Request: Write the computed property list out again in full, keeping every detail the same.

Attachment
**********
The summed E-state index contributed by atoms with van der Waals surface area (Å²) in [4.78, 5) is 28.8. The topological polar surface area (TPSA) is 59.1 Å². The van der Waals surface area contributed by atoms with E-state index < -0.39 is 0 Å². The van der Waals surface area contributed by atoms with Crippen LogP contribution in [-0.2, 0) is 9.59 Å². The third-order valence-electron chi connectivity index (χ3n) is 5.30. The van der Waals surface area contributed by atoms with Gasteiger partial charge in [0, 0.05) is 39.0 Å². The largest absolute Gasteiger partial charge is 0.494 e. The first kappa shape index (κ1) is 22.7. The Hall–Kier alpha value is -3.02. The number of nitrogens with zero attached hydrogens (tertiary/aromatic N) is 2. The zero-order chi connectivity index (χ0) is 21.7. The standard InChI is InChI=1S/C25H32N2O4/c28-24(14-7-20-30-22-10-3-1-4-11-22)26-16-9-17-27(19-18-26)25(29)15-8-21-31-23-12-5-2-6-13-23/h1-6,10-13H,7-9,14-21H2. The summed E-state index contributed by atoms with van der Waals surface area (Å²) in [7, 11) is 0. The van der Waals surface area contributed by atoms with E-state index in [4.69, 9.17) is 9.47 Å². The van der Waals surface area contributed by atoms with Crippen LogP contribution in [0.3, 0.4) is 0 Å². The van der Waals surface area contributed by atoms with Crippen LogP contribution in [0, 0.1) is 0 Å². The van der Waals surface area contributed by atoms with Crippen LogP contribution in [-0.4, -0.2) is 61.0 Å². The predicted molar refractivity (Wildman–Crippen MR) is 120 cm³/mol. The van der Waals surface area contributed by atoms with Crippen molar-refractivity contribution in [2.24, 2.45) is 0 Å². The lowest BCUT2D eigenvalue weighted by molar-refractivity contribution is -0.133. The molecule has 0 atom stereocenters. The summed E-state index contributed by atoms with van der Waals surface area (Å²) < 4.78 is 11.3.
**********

The summed E-state index contributed by atoms with van der Waals surface area (Å²) in [4.78, 5) is 28.8. The topological polar surface area (TPSA) is 59.1 Å². The van der Waals surface area contributed by atoms with E-state index < -0.39 is 0 Å². The van der Waals surface area contributed by atoms with Crippen LogP contribution in [-0.2, 0) is 9.59 Å². The third-order valence-electron chi connectivity index (χ3n) is 5.30. The van der Waals surface area contributed by atoms with Gasteiger partial charge in [0, 0.05) is 39.0 Å². The largest absolute Gasteiger partial charge is 0.494 e. The first kappa shape index (κ1) is 22.7. The Hall–Kier alpha value is -3.02. The number of nitrogens with zero attached hydrogens (tertiary/aromatic N) is 2. The zero-order chi connectivity index (χ0) is 21.7. The standard InChI is InChI=1S/C25H32N2O4/c28-24(14-7-20-30-22-10-3-1-4-11-22)26-16-9-17-27(19-18-26)25(29)15-8-21-31-23-12-5-2-6-13-23/h1-6,10-13H,7-9,14-21H2. The summed E-state index contributed by atoms with van der Waals surface area (Å²) in [7, 11) is 0. The van der Waals surface area contributed by atoms with E-state index in [4.69, 9.17) is 9.47 Å². The van der Waals surface area contributed by atoms with Crippen LogP contribution in [0.3, 0.4) is 0 Å². The van der Waals surface area contributed by atoms with Crippen LogP contribution in [0, 0.1) is 0 Å². The van der Waals surface area contributed by atoms with Crippen LogP contribution in [-0.4, -0.2) is 61.0 Å². The predicted molar refractivity (Wildman–Crippen MR) is 120 cm³/mol. The van der Waals surface area contributed by atoms with Crippen molar-refractivity contribution in [2.24, 2.45) is 0 Å². The lowest BCUT2D eigenvalue weighted by molar-refractivity contribution is -0.133. The molecule has 0 atom stereocenters. The summed E-state index contributed by atoms with van der Waals surface area (Å²) < 4.78 is 11.3.